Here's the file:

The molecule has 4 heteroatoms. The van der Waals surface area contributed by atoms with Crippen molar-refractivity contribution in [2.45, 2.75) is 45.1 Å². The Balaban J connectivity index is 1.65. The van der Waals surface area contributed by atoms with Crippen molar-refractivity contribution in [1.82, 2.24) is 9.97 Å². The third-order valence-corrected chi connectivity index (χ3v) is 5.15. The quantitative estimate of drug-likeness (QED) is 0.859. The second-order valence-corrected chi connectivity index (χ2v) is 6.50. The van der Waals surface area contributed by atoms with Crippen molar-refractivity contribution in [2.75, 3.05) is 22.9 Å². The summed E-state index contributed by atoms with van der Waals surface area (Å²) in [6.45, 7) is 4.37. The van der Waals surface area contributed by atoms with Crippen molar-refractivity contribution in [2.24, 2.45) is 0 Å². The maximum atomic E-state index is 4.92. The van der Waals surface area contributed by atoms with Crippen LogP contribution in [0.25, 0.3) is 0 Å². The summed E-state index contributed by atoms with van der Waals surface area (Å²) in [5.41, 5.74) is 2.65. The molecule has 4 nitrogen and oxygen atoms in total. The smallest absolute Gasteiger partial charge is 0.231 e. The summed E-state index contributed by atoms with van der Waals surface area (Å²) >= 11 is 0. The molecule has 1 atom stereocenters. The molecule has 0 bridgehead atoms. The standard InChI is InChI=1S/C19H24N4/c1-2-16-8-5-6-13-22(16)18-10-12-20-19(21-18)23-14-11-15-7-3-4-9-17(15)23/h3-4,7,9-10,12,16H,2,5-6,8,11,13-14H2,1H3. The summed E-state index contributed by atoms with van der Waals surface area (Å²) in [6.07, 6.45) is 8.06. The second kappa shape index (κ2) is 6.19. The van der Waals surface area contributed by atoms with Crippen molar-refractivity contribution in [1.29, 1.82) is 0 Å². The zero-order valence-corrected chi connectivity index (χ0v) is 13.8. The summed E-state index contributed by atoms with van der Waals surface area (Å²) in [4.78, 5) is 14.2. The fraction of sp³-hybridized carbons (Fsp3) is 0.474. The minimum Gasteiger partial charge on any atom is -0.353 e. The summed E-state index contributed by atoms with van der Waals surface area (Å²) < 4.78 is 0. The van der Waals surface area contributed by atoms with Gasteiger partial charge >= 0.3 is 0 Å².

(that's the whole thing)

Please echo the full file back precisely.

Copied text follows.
The molecule has 4 heteroatoms. The van der Waals surface area contributed by atoms with Crippen molar-refractivity contribution in [2.45, 2.75) is 45.1 Å². The Balaban J connectivity index is 1.65. The van der Waals surface area contributed by atoms with Crippen molar-refractivity contribution in [1.82, 2.24) is 9.97 Å². The third-order valence-corrected chi connectivity index (χ3v) is 5.15. The quantitative estimate of drug-likeness (QED) is 0.859. The second-order valence-corrected chi connectivity index (χ2v) is 6.50. The van der Waals surface area contributed by atoms with Crippen molar-refractivity contribution in [2.75, 3.05) is 22.9 Å². The summed E-state index contributed by atoms with van der Waals surface area (Å²) in [6.45, 7) is 4.37. The van der Waals surface area contributed by atoms with Crippen molar-refractivity contribution in [2.24, 2.45) is 0 Å². The maximum atomic E-state index is 4.92. The van der Waals surface area contributed by atoms with Crippen LogP contribution in [0.25, 0.3) is 0 Å². The summed E-state index contributed by atoms with van der Waals surface area (Å²) in [5.41, 5.74) is 2.65. The molecule has 4 nitrogen and oxygen atoms in total. The smallest absolute Gasteiger partial charge is 0.231 e. The summed E-state index contributed by atoms with van der Waals surface area (Å²) >= 11 is 0. The molecule has 1 atom stereocenters. The molecule has 0 bridgehead atoms. The standard InChI is InChI=1S/C19H24N4/c1-2-16-8-5-6-13-22(16)18-10-12-20-19(21-18)23-14-11-15-7-3-4-9-17(15)23/h3-4,7,9-10,12,16H,2,5-6,8,11,13-14H2,1H3. The summed E-state index contributed by atoms with van der Waals surface area (Å²) in [6.07, 6.45) is 8.06. The second kappa shape index (κ2) is 6.19. The van der Waals surface area contributed by atoms with Crippen molar-refractivity contribution in [1.29, 1.82) is 0 Å². The zero-order valence-corrected chi connectivity index (χ0v) is 13.8. The summed E-state index contributed by atoms with van der Waals surface area (Å²) in [4.78, 5) is 14.2. The fraction of sp³-hybridized carbons (Fsp3) is 0.474. The minimum Gasteiger partial charge on any atom is -0.353 e. The summed E-state index contributed by atoms with van der Waals surface area (Å²) < 4.78 is 0. The van der Waals surface area contributed by atoms with Gasteiger partial charge >= 0.3 is 0 Å².